Cristal Guderjahn
and Jan Irene Miller

Jan Irene Miller Painting

Jan Irene Miller
Inspiration piece

Cristal Guderjahn

“Turn left.”
He had turned right.
He had turned right to avoid the onramp.
Her sense of direction had typically caused him to imagine a wayward goose, opposing its gaggle.
They had started the morning this way, contrary to the other, each now annoyed that the other had served a snarky remark at breakfast, and each knowing the day
would be ruined.
What was it about their combination of simple aspirations, and their once-similar notions that their union was perfectly conceived in Heaven, that caused them to now default to cruel discourse to make a point; and why was that point, once eventually realized after seemingly hours of exchanging acidic words, always, always that the other was mean and fundamentally wrong about the
original intent?
There were days he hated her, even looking at her; every line around her mouth, every gray hair tucked behind her ear, her overly tweezed eyebrows, it would all make him
Then, she would speak, complain about the way he treated her, and it would start again.
It was as habitual as it was aggravating
And here they were.
Stranded again.
He sniffed.
She looked at him.
She looked at him with her “horror” expression.
The expression that said, “See? You never trust me, and you always think I am wrong.” He did trust her, at times, but he was familiar with her confused sense of direction that
seemed to result in getting them terribly lost at the most crucial times while traveling. He wondered why he agreed to travel with her at all, given that she always insisted he
drive while she navigate, sometimes with a map, often without, while both of them seemed to wait for that moment, when something would trigger either a wrong turn or
furrowed brow, setting off the pattern, the wheels in motion, the way he worried they
would be forever.
“I’m sorry,” he said, “because I saw that onramp and didn’t think we needed to get on the freeway again,” but she only snorted with that crooked smile he had once loved.
“I told you to turn left because I knew we had to take the freeway again.”
“I didn’t know, and assumed we would backtrack.”
“You assume that’s wrong?”
” I do.”

“Of course.”
“Why, Gladys, I’m just…”
“You’re just what, assuming I am wrong again?”
“Look, why don’t you just get us back to where we should be, back on track?”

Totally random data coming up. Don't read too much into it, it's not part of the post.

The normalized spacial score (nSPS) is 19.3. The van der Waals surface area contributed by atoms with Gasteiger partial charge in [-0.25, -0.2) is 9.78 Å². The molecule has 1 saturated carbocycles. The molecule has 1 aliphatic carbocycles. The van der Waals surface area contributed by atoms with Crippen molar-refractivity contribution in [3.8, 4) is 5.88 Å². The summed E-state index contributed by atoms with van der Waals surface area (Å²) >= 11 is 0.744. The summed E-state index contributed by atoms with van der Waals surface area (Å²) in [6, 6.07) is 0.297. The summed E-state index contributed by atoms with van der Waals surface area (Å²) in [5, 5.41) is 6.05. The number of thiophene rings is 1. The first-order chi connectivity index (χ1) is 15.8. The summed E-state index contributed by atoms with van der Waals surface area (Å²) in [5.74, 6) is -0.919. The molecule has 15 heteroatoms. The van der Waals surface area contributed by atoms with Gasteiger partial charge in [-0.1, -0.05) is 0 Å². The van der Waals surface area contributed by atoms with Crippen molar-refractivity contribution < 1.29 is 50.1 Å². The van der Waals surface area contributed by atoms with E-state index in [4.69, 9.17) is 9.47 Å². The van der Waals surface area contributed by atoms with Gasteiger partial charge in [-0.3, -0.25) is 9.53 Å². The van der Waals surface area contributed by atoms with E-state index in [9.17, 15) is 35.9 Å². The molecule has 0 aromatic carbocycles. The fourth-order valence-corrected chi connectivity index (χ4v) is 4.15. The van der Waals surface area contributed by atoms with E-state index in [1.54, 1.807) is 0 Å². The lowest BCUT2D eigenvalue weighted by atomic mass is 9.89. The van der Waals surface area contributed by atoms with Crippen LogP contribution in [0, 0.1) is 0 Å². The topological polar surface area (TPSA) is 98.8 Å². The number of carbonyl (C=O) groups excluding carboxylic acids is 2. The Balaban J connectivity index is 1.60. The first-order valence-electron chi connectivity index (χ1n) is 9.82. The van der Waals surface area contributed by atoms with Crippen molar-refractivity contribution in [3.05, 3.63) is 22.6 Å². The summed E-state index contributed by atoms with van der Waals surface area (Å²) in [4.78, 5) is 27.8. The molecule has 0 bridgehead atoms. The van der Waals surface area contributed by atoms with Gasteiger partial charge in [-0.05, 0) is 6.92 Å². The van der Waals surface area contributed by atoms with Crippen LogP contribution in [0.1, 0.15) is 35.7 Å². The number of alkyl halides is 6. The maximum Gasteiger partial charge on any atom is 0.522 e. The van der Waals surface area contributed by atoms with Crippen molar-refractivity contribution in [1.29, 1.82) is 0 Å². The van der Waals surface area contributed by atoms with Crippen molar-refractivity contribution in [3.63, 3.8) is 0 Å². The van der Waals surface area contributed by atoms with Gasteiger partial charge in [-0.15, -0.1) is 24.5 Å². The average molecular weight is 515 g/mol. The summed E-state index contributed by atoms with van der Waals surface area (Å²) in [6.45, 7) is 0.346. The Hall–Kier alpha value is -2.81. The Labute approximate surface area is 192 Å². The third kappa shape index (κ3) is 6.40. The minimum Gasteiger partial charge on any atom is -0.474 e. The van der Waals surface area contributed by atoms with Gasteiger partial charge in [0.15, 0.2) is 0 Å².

“I will,” she snorted, “as soon as you acknowledge that I’m right, and that I am not an idiot, as I assume you assume about me every day of our lives.”
He gently nodded and exhaled a slow, quiet breath and wondered if he could be the
one in their marriage to stop it, but he worried if he gave in, even once, that she
would continue without his fighting back, and he saw himself after years of her voice, riddled with rage, her grinding at him, and saw himself older, a broken,
older man.
He never considered himself the angry man he had become, and never thought they, together, would evolve into the shallow, single-syllabic dwellers of their home, the
home they’d once passionately loved.
He lifted his foot off the gas pedal and softly pulled the wheel to the right.
He let the car settle by the curb.
He stopped the engine.
“What now?”
“What now?”
“”Yes, stupid, what now?”
“What if today, we end all of this?”
She shifted in her seat, faced him, and released a loud sigh through her thin nose. “Seriously, Gladys, aren’t you tired of all this fighting and bickering, and how we never
laugh anymore, and the way we are together, when we’re alone, how we pretend we’re
just fine?”
If he were to be completely honest with himself, he doubted she gave it much thought, given that she never even so much as grimaced when he would say
something particularly cruel in the peaks of their arguing, and her once-kind eyes had darkened with what he could only imagine was disdain for him, regardless of any
attempt on his part to apologize.
And here were those dark eyes again, peering into his, and for a fraction of a moment, he thought he saw her, the woman he’d married eight years ago in Wooster, Ohio.
She sighed again, and pulled the hem of her dress down her thigh toward her knee.
“I suppose I’m quite tired of it, yes.”
“Well, there you are.”
We are.”